Sunday, February 28, 2010


Last week I had a day off and Tyson didn't work until 5pm, therefore, we made a plan to tramp along the Fernhill Loop - a hike right in our neighborhood. Admittedly, I didn't have any real knowledge of this hike. After about forty-five minutes of scooting along a trail in the woods, I was starting to think it was going to be really pretty and nice to be outside, but slightly boring.

When we finally cleared the trees an absolutely stunning view revealed itself. This was our lunch spot - 360 degrees of it.

Sigh, I need to get out more. Apparently there are loads...heaps! of these hikes all over the place. If this is in our back yard, I can't imagine what it will be like on our four-day backpacking trip along the Routeburn Trail in April. Eeek!

Tuesday, February 23, 2010

beautiful scenery.

I've spoken to several people over skype lately, and I usually have very similar things to report. I've been relaxing. Literally, total relaxation. So often in the states when I relax I feel riddled with guilt. I realize this isn't normal OR healthy, but its true. Feeling productive is like crack to me. For the past three weeks I've been working, running, eating delicious food cooked at home with a glass of wine in-hand, and watching movies or the Olympics. I do not have a cell phone. I don't have any friends - besides lovely Caitlin and Loren who have been slammed with parties, a wedding, a visit from papa and work - and therefore my social life has been reduced to minimal proportions. And I can't emphasize how much I say this without one ounce of complaint. In Seattle or Minneapolis, I'm used to jamming my calendar full of activities or just about anyone I can find to hang out with me. After three weeks of total and complete relaxation I feel like I'm finally able to take in the sights around me. Finally able to breathe and not feel in a rush. To just sit. And not feel bad about it, but rather, to relish in it. I feel like I'm coming back to life also. Like this blender spiral I was spinning around in has finally settled into a brilliant smoothie of delicious colors and flavors. I feel good. I feel great! I feel settled. And happy. I feel more like myself than I have in a really long time. I finally have the time to sit and reflect on the things I want out of life and the goals I'd like to try and accomplish in the next few years. So often in the spin of the real world its so hard to bring yourself out of the fog and into a head space that's clear and free. I feel lucky to be here and to have this time to feel so free. Its completely grand.

I can't say its been an easy road to get here. Its been quite the wild ride of emotions and soul-searching. But, nothing in life worth anything is ever easy.

So with that said, I don't have a lot of visual representation of what life's been like. I've got some more beautiful scenery because that is what I live off of at the moment. Beautiful scenery. And some good food...and always, a great glass of wine.

This is the scenery from the balcony in our condo. The sunset over The Remarkables was...well, remarkable.

In other news, Tracy and Scott were here for a visit last week. It was really nice to have a piece of "home" here on the other side of the planet. On their last day, it felt strange when they left to say, "See you in Seattle!" while standing there on the sidewalk, looking out at the mountains and the lake. Odd how small the world is and that 24 hours later they'd be relaxing in their Woodinville house, probably saying how weird it was that just yesterday they were in New Zealand.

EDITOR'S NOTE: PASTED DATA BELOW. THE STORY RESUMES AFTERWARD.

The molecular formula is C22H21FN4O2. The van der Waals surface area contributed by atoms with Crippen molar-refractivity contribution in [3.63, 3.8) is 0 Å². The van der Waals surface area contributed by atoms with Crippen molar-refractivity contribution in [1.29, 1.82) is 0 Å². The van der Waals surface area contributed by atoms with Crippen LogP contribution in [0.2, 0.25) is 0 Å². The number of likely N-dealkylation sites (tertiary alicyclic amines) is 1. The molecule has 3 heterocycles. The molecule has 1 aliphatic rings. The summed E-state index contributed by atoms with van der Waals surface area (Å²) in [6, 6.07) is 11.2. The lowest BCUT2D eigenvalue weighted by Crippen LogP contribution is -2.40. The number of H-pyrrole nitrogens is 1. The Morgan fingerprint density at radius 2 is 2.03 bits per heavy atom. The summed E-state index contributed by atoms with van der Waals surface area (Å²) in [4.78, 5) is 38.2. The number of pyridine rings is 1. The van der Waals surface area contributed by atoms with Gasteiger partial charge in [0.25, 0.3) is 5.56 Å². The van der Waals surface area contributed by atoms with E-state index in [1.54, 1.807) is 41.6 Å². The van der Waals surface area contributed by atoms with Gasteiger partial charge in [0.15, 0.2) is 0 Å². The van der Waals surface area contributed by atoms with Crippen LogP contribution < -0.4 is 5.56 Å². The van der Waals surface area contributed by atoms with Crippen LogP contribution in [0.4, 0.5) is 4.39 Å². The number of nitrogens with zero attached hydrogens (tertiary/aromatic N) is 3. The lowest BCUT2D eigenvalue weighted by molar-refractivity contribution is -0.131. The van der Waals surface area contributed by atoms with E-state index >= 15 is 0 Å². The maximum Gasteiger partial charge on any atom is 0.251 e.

I've also learned a couple new kiwi phrases that I'd like to share. I heard my roommate, Dave, talking about one of his friends trying to basically give a girl the hint that he wasn't into her. He actually said, "He had one girl he was trying to Flick, but....yadda yadda." Interesting use of Flick. I suppose it makes total sense. Like an unwanted bug on your shoulder!

In a later conversation with said roommate, I asked him if the item he happened to be drinking was good or not. His answer, "Just like mother's milk" - meaning, its fantastic. I think I might try and incorporate that one into everyday American life. We'll see.

Saturday, February 20, 2010

Thumbs Up.

I realize that this is going to be the post that drives my parents insane. As if climbing Mount Adams didn't drive them insane enough - even though my mother is certain she has psychic powers and can tell when I'm struggling subsequently transporting powers to me. True story: While we were attempting our summit, I struggled mentally at a few different sections. Later, while recounting the feat to my mother she quickly asked what time these particular hurdles occurred. It just so happens it was in the exact moment she felt something. And she projected strength to me and BOOM! Shit is happening! Thanks Mama. You rule.

Apparently, hitchhiking is just as accepted in the south island of New Zealand as a hipster is on Capitol Hill, Seattle. I was reluctant at first and luckily I didn't even have to stick my thumb out to make it happen. There I was, walking along with two bags of groceries hanging from my grip when it started raining. I had just begun the long three mile walk to the house we were originally staying in when we first arrived here in Queenstown. Simply put, a little truck pulled over with a "normal" looking guy driving and he said, "Get In! Where you goin'?" With a little exhange of information we were off and on our way. A plumber by trade. We chatted small talk. Where are you from and yadda yadda. He dropped me off at the turn-off for our neighborhood and it was up to me to finish the last small leg of the journey. I couldn't believe it. One minute I was walking in the rain feeling like I was a Sahara dessert away from my destination, the next I was just a few steps from home. AND I was able to chat with a local! Pretty fun, actually.